Finding fun, educational activities for a child to do at home can often be a frustrating task for parents. Some require items that aren’t readily available or involve too much parental supervision. Fortunately, there are several ways your child can stay busy indoors while also learning something new; the key is to look for age-appropriate activities and tools that match their interests. You can also think about ways to breathe new life into their least favorite school subject.
Get sneaky with math
Math is often a challenge for kids, especially when they move on from simple addition to concepts like multiplication and division. Help your child avoid frustration and learn while they’re having fun by incorporating some “sneaky” mathematics into different activities. You might have them keep score during family game night, or challenge them to create new rules for a card game. Look up some delicious recipes, and have your child help you measure and prepare ingredients. You can also download math-friendly games and puzzles, such as Sudoku, and challenge them to beat you. The more you can incorporate math into games or everyday activities, the easier it will be for your child to relax and take in those concepts without the mental block of intimidation.
If you’re unsure of which concepts to focus on, look for common test questions according to your child’s age and grade level. This, along with worksheets and test prep manuals, can help them feel more confident in their abilities as they move on to different types of math.
Make science fun
Like math, science can be a bit intimidating to some children, but there are many STEM activities for all ages that turn experiments into an easy, fun project. One popular experiment involves whole milk, food coloring, and dish soap to create “magical” rainbow hues in a dish. Kids ages 5-8 will especially love this activity, and while it may require some supervision, it only takes a few minutes to perform and uses items you probably already have in your home. Talk to your child about why the colors appear to “explode”–because the chemicals in the dish soap are reacting to the fatty milk–and encourage them to write down their observations.
Don’t be afraid to lean on technology
While most parents want to set limits on their kids’ screen time, it’s important not to write off the benefits of technology for young people. At-home learning activities can be given a boost with educational apps and websites such as Kids A-Z or Dreambox, which incorporates a gaming sensibility with learning different math concepts. Your child can even start learning a new language with Duolingo.
Consider buying a kid-friendly laptop that will help them stay on track; just remember to do a little research before you make the purchase. Read up on the durability of different models and check user reviews to find out what type of parental controls are available. You’ll also want to factor in the screen type and the computer’s overall capability when it comes to the cost, and don’t forget to take your home’s internet connection into account, especially if you work from home. Some games use a lot of bandwidth and can slow things down if several people in the house are using wi-fi at once.
Over the years, many studies have been done on the effects of video games on the cognitive growth of young people, with some parents unsure of how to approach the topic of gaming. However, the attitude towards games has changed in regards to how they can be helpful for most kids; not only do some of them require planning, strategy, and conflict resolution skills–which are useful in many areas of learning–they can also boost social skills and self-esteem and can even get kids moving by incorporating dance or other forms of exercise.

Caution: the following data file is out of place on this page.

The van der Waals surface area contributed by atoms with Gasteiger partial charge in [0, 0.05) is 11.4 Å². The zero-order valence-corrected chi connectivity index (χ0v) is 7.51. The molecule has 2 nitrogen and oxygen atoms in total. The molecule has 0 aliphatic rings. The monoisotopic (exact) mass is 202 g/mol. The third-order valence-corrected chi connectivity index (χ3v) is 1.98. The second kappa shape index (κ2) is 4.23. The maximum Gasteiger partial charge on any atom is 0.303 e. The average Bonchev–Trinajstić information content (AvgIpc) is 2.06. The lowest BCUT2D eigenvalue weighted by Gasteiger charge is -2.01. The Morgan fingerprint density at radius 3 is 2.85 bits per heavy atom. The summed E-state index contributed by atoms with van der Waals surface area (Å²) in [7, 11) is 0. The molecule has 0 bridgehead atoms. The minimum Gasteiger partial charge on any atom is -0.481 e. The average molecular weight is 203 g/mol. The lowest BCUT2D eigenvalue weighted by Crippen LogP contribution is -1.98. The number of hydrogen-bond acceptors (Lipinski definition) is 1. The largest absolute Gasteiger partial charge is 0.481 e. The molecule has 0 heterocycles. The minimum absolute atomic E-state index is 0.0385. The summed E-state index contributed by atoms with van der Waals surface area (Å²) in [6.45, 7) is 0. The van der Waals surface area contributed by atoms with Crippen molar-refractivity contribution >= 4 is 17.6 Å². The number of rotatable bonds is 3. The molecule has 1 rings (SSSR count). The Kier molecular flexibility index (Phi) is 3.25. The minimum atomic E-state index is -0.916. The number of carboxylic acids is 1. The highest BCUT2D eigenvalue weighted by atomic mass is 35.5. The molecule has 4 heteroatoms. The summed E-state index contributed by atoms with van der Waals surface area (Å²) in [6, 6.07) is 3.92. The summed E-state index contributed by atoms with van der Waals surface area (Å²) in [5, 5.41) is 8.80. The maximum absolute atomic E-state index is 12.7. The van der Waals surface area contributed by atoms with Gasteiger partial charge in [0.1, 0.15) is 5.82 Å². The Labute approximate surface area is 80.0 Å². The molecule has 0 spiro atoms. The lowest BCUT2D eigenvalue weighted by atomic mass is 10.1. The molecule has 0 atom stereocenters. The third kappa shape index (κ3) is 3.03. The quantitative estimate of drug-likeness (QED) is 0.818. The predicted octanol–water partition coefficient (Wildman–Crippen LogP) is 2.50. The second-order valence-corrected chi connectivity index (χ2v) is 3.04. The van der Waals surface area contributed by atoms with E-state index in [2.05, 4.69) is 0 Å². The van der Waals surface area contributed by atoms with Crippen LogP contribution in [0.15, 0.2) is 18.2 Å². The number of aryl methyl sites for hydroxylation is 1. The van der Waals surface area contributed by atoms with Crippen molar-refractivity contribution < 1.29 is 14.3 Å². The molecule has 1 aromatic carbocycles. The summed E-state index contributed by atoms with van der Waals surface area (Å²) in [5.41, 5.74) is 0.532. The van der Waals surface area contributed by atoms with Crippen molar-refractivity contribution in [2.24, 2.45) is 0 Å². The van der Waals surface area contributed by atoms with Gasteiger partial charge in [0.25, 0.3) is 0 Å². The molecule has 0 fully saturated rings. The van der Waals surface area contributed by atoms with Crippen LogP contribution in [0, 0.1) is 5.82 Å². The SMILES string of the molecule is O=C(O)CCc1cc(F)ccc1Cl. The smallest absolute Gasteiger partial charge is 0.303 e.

In 2014, the American Psychological Association shared research findings that showed the social and cognitive benefits of gaming for kids, which suggests that while gaming of any kind is best in moderation, it can have positive impacts on children under the right circumstances. Keep in mind that while gaming can be incorporated into daily learning, it can also just be allowed at break time as a reward.
Engaging in visual art, dance, writing, or music can have multiple benefits for young people, and these are great activities to perform indoors. Creating a painting or poem, choreographing a dance routine, or playing an instrument can help your child boost their self-esteem or relieve stress or anxiety, and these activities are important in allowing them space to find their own identities.
Not only that, but many educators have seen a link between the arts and better social, math, and reasoning skills, all of which help a child become a well-rounded person. Talk about the different creative activities your child can engage in, and encourage him or her to try a few to find out which ones they like best. Finger paints, watercolors, crayons, and markers are inexpensive tools for ages 3 and up, while a journal or a beginner’s instrument–such as a ukulele or recorder–is perfect for elementary school years. Dancers and performers might enjoy having a space of their own at home to practice in without distraction, such as the garage or an unoccupied room.
One thing to keep in mind as you look for different indoor educational activities for your child is that the way they’re presented is important. Many kids might automatically balk at the idea of a “science lesson,” for instance, but will be intrigued by a “magic experiment.” By framing a learning opportunity as a chance to have fun, you’ll be helping your child discover that educational activities are exciting and that they are capable of figuring things out on their own. This type of self-esteem boost is critical in encouraging children to pursue new paths in life.
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